At a specific point while journalists directed questions at the orthopedic surgeon who performed Derrick Rose’s reconstructive knee surgery, the medical language started to obscure together. Football scores
All anybody needed to know is how and when. When will Rose be able to comeback full time to the basketball court and how will he get back the form that has made him one of the best players in the NBA?
The quick answer to the timetable query, announced Bulls team surgeon Dr. Brian Cole is eight to twelve months. The long respond was somewhat chilling.
“While he’ll hopefully be at a high level in twelve months, it may take barely longer to be at his pre-injury level,” Cole announced. “That’s not unusual in athletes of this caliber.”
And in one sentence by the medical professional best-equipped to anticipate, the reality of the situation set in. The next time we see the Derrick Rose we have grown so accustomed to watching on the basketball court, he’s going to be 25 years old. Still young, likely still supremely gifted, but no longer a kid either.
“There is only so much that willfully is under our control,” Cole declared. “[The rest is] all about physiology and the way in which the body responses …”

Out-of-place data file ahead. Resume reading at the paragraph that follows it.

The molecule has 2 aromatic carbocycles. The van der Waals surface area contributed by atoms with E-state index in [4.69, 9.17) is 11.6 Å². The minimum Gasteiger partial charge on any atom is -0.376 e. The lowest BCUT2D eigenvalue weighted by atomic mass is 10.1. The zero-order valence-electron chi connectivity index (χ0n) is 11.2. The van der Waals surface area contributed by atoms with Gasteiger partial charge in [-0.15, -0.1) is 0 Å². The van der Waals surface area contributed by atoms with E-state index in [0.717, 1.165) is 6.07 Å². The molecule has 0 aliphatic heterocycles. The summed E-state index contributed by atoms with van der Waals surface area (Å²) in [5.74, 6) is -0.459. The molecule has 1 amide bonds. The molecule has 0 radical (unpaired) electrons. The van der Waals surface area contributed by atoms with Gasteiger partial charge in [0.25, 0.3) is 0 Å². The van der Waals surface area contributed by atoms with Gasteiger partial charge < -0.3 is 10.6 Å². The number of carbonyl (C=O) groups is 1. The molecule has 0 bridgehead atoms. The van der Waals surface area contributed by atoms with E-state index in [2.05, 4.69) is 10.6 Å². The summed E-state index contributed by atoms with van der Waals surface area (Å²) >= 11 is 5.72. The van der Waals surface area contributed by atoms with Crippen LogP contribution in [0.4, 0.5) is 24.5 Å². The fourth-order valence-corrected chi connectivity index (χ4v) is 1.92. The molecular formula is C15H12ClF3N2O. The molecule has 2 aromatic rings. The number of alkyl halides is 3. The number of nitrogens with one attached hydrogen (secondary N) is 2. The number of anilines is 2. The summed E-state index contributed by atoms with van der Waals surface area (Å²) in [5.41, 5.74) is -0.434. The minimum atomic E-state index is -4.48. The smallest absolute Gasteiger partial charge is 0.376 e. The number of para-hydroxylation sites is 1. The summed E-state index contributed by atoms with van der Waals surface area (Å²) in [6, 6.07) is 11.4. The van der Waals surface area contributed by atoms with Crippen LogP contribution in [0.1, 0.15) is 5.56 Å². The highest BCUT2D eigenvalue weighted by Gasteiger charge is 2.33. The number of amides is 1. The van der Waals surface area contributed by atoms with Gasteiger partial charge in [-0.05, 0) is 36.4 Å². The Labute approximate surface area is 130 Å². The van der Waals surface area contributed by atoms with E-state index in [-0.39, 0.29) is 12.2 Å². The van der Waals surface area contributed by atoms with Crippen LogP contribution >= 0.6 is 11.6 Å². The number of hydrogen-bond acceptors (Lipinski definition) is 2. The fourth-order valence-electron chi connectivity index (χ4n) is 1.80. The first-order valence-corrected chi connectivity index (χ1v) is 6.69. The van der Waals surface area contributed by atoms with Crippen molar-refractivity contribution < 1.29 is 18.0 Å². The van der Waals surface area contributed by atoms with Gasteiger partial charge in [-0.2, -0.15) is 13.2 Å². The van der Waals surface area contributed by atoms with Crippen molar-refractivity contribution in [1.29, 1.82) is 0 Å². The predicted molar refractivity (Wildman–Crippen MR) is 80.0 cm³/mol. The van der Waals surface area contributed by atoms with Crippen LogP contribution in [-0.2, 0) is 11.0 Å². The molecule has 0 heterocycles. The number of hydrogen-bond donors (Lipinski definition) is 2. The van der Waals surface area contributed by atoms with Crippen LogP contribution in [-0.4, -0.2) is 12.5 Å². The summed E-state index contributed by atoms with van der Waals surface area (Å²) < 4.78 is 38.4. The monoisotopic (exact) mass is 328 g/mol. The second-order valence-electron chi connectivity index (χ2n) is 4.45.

In other words, don’t expect miracles, like Rose coming back at full strength by next Jan and leading the Chicago Bulls to the NBA Finals.
This is how it should be, naturally. As Bulls General Manager Gar Forman put it in discussing about the team’s plans, it’s the long term that is really critical. That philosophy should be useful when critics demand results next season and came in especially convenient when neatly sidestepping the Luol Deng situation.
We still don’t know when or if Deng will undergo surgery to fix ripped tendons in his non-shooting wrist. And we still don’t know where Bulls management stands on this, or on Deng’s decision to play for Great Britain in the Olympic Games this summer in London.
“With [Rose's surgery] going on, we haven’t had the chance to sit down with our hospital personnel and Luol,” Forman recounted. “Our biggest concern with Luol is his health, and I know that’s our fans’ largest problem and his biggest concern, so that’s the very next step, to get with Luol and see where he’s at and then come up with a adjust going forward.”
As for what the Bulls will do without Rose, it seems like next season might be ugly. In their defense, it is not as if they can go out and find another Rose, but it would be a shame if the unexpectedness of his rehab becomes an easy excuse for the entire organization to backslide.
“We’re optimistic that at some particular point [Rose] will be back,” Forman recounted. “I’m not sure we’ll make plans as if he’ll be, but we’re optimistic he’s going to be at some particular point. The most important thing in our minds with an injury like this, we’ve obviously spent a considerable time putting this team together and everything was looking at the big picture long-term.